Dara Lovitz: Is she … Is she drawing … Oh, I thought … I’m sorry I misunderstood. Is she drawing the people that work there?

Caryn Hartglass: No. She’s drawing anything she sees in the facility.

Dara Lovitz: Let’s see … Yeah, that could technically … It depends how broadly the statute is written. But if it’s … A lot of the time it’s saying things like, “Recording images.” Technically, by writing it down you’re recording the image.

Caryn Hartglass: That’s a recording, yeah. But it’s not clear, I guess, which particular facility it’s in because it’s artist rendering but it’s really an interesting way the way she gets into these facilities because they basically just invite her: “So, are you just drawing?” And she says, “I can show you what I’m doing.” I don’t know if you’ve seen some of the images that are in her newest book, Cruel, but very fascinating work.

Dara Lovitz: Oh, that sounds great. And that might be a little different; if they’re inviting her into the premises for the purpose of recording then I think she would be clear.

Caryn Hartglass: Well, sometimes we have to be a little clever this way rather than …

Dara Lovitz: Exactly.

Caryn Hartglass: Anyway, what’s going on is horrible. And clearly the laws, in many instances, do not support what I think is really right and just.

Dara Lovitz: Right. We’re battling a bunch of people and lawmakers who just don’t see it the way we do and that’s tough; they have power. And frankly, the lobbying industries, the lobbying groups who represent these industries that’s tough on animals and exploit animals are so powerful and have so much money; unfortunately, that money goes a long way with influencing lawmakers.

Caryn Hartglass: I’m just curious. You teach animal law at two schools, two schools of law. What does that consist of, animal law?

Dara Lovitz: It talks about the conflict between laws that take into consideration the interests of humans and how they can balance the interest that’s non-human, animals.

Caryn Hartglass: Now, I’m imagining that people coming from different perspectives would present these courses in varying different ways.

Dara Lovitz: Yes, there is a lot of variation. The Animal Legal Defense Fund has a wonderful resource for animal law professors. We could technically all teach the same course the way we’d want too. But there’s a lot of leeway and I think we all put our personal spin on the way we teach the course. I know some animal professors don’t show videos; they don’t show videos of animal cruelty. They feel like it’s imposing horror and violence on the students and putting students in an uncomfortable position, having to watch them as part of the class. I’m the other way. I think videos are so powerful. I show them in class. I usually give them warning. But I also ask my students in the beginning of the class whether they’ve watched any violent movies like Gladiator, Saw, or Hostel. My feeling is, if they’ve been able to expose themselves to human suffering in these fictitious movies, of course; but if they’re okay watching blood and guts in the human context, in the movie, then they should be, in my mind and maybe my logic is flawed, but they should be okay with watching blood and guts on video when it’s about animals. Now, the difference is one if fictitious and one is real. And it’s hard for me to logically get over that issue but …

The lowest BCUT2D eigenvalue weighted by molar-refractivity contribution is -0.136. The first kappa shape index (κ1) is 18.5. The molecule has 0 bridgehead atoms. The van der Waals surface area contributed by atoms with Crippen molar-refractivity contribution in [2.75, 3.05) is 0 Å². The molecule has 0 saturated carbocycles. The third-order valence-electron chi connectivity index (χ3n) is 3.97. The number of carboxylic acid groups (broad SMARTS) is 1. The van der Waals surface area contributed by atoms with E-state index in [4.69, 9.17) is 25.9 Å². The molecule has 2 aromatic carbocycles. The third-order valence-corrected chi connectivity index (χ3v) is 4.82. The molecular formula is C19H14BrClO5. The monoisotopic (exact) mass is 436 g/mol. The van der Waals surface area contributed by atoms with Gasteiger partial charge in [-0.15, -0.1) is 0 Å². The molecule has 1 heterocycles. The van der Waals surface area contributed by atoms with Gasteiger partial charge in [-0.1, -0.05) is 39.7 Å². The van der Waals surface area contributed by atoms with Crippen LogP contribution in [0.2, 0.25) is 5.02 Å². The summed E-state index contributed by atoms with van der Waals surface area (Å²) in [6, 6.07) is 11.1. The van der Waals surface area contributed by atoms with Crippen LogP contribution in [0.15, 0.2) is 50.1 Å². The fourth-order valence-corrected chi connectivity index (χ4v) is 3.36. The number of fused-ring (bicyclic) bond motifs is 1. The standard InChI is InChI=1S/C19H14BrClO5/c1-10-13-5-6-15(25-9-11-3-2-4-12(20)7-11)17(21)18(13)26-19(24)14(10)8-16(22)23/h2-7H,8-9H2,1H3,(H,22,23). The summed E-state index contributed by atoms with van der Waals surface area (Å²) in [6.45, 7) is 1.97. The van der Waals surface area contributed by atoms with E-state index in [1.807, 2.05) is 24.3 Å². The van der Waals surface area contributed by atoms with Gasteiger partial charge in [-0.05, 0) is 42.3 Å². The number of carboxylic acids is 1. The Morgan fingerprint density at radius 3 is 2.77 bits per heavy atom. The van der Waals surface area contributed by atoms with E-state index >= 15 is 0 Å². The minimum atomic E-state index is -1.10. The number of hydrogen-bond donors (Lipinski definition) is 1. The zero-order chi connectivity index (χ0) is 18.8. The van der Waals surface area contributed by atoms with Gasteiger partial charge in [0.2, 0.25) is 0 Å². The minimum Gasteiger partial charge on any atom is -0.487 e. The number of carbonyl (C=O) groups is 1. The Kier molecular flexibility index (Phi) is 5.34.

Caryn Hartglass: I think that’s part of the problem. I think because we view so much violence, fictitious or otherwise, it makes us really numb to the reality of it.

Dara Lovitz: It really does; we’re very desensitized. However, I find that people seeing video images of animal suffering are affected by it; they’re not desensitized to it. And that’s …

Caryn Hartglass: That sounds hopeful.

Dara Lovitz: That is; it’s hopeful. So anyway, the point is I do show videos to my animal law students and not every animal law professor does it. So we really do teach our classes with a very personal touch. But thankfully …

Caryn Hartglass: Do you know, are all animal law professors vegans or are they coming from different points of view?

Dara Lovitz: No. Yeah, they’re not. And you know, I battle this all the time. I’ll be invited to speak at animal law conferences and the lunch, the free lunch that’s given to faculty, has turkey wraps and tuna sandwiches and it’s … look, I’ll speak personally from the Pennsylvania perspective. The Pennsylvania Bar Association or the Pennsylvania Law Bar Institute has me speak and their position is animal law isn’t animal rights law. It’s animal law so technically, it includes lawyers who are defending farmers and lawyers who are defending breeding facilities; and technically, that’s true. So no, animal law is not animal rights law and animal law professors are not all vegan nor do they all teach from an animal rights perspective. And I, personally, am not allowed to teach animal rights. The deans in both law schools have been very specific that I’m to teach a very neutral animal law.